A few readers have noted to me that, as of last week, no one from ANC 6D07
had turned in any nominating petitions
for this year's elections. The Sept. 3 deadline is still a few weeks away, and while he hasn't done his paperwork, current and longtime 6D07 commissioner Bob Siegel has confirmed to me that he will be running again. It will be interesting to see if anyone else from the neighborhood decides to run--especially now that 6D07 has considerably more residents than it had for many years, meaning that the pool of potential candidates is a lot bigger.
If I've kickstarted the community politician in you and you decide you want to run, Frozen Tropics has a nice run-down of how to become a candidate
. And the qualifications are pretty simple: you must be a registered voter and have lived in your SMD for 60 days (in other words, having moved into 6D07 no later than July 5, 2010) before submitting your nomination petitions.
I think the more interesting time in 6D07, however, will be in 2012, when the city goes through its once-a-decade realignment of ANC boundaries. Each ANC single-member district (SMD) is supposed to represent about 2,000 residents, which means that 6D07
--with a population now up to around 3,500 thanks to the multitude of new apartment buildings north of Nationals Park
as well as the Capitol Quarter
townhouse development--will very likely be broken up into two districts. And, beyond that--would the Near Southeast SMD(s) remain part of 6D, which otherwise is completely within the boundaries of Southwest, or would one or both new districts possibly end up being moved to ANC 6B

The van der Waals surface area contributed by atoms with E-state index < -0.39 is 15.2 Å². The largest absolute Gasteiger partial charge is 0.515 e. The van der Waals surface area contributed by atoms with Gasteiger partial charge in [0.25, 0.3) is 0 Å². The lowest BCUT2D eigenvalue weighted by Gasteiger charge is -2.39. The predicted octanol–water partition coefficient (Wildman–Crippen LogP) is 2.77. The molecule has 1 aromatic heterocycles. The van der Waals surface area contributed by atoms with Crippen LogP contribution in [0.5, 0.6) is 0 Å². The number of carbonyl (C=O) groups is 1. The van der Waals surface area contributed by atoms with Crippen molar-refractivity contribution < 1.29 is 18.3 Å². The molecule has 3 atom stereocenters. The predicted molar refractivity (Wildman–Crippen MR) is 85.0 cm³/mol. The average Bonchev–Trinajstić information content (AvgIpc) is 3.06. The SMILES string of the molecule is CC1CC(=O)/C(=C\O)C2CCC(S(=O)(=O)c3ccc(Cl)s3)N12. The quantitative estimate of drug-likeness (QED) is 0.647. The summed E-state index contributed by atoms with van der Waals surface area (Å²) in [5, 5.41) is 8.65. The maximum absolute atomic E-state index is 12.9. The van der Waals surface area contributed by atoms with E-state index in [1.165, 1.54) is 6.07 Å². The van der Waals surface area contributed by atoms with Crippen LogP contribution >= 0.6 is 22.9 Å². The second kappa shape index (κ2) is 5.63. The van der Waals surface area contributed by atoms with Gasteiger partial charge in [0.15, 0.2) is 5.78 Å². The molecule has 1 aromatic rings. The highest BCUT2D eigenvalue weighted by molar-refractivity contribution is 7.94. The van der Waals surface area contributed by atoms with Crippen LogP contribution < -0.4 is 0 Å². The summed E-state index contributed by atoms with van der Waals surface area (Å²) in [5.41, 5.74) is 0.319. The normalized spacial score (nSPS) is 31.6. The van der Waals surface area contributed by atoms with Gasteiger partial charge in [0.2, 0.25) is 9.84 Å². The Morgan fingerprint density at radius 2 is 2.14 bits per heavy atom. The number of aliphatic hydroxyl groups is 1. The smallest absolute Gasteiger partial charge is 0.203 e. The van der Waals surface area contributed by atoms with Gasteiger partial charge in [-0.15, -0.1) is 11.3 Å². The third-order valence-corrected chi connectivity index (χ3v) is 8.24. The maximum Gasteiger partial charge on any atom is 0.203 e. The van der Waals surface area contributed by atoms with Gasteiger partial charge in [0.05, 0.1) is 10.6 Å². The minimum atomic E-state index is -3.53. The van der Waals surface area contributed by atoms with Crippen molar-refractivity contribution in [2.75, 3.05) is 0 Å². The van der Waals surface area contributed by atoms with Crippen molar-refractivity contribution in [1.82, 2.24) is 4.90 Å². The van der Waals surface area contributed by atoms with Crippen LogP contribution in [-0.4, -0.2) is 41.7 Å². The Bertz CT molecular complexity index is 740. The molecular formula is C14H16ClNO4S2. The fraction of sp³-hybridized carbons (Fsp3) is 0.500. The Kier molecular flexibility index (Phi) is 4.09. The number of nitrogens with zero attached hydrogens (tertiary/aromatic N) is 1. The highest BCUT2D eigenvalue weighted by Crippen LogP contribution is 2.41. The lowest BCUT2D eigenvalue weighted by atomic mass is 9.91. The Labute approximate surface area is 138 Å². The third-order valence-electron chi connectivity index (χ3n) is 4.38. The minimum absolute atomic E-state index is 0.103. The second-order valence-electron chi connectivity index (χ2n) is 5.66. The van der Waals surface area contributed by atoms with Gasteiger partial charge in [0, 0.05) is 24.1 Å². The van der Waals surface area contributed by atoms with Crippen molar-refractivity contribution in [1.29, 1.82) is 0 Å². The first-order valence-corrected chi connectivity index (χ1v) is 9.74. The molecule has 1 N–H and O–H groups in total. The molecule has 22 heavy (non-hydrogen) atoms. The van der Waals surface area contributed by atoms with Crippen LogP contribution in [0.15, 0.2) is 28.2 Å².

, the southern Capitol Hill ANC. (A small part of 6B is already south of the freeway
, from Seventh Street over to 11th Street down to M Street.)
In other political news of note for the neighborhood, this Mike Debonis piece in the WashPost
on Tommy Wells and his challenger Kelvin Robinson is a good look at the issues swirling in the Ward 6 council seat Democratic primary, particularly whether Wells' focus on "liveable walkable communities" and other new urbanism ideas (like the plastic bag tax) are interesting to Ward 6 constituents who aren't necessarily on the streetcar/multimodal bandwagon. And CP's Housing Complex blog also looks at the story
, commenting that "Instead of painting a picture of a rosy future, Wells might be better advised to depict the absence of excellent transit and walkable communities as a current ill that must be rectified, putting those deficiencies on the level of crime as a pressing issue."
The DC primary elections are on Tuesday, Sept. 14. No matter what your leanings are, be sure to vote.
(I haven't written hardly at all on the mayor's race because, well, there's a billion other people doing that.)